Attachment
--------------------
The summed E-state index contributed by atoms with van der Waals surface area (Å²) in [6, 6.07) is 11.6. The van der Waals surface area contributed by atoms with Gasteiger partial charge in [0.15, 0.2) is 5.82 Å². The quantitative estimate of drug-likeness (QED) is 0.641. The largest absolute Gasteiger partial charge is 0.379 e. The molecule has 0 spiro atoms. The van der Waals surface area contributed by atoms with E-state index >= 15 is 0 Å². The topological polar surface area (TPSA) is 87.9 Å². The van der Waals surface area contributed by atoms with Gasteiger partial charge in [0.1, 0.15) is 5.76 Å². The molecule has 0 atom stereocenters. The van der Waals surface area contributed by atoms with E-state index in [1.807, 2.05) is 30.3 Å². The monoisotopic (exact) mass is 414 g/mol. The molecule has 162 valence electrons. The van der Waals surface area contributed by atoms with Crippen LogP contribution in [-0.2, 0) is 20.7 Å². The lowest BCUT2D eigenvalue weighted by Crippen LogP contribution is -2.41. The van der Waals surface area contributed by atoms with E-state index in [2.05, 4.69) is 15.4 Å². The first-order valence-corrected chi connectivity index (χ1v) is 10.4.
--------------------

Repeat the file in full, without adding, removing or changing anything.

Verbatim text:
The summed E-state index contributed by atoms with van der Waals surface area (Å²) in [6, 6.07) is 11.6. The van der Waals surface area contributed by atoms with Gasteiger partial charge in [0.15, 0.2) is 5.82 Å². The quantitative estimate of drug-likeness (QED) is 0.641. The largest absolute Gasteiger partial charge is 0.379 e. The molecule has 0 spiro atoms. The van der Waals surface area contributed by atoms with E-state index >= 15 is 0 Å². The topological polar surface area (TPSA) is 87.9 Å². The van der Waals surface area contributed by atoms with Gasteiger partial charge in [0.1, 0.15) is 5.76 Å². The molecule has 0 atom stereocenters. The van der Waals surface area contributed by atoms with E-state index in [1.807, 2.05) is 30.3 Å². The monoisotopic (exact) mass is 414 g/mol. The molecule has 162 valence electrons. The van der Waals surface area contributed by atoms with Crippen LogP contribution in [-0.2, 0) is 20.7 Å². The lowest BCUT2D eigenvalue weighted by Crippen LogP contribution is -2.41. The van der Waals surface area contributed by atoms with E-state index in [2.05, 4.69) is 15.4 Å². The first-order valence-corrected chi connectivity index (χ1v) is 10.4.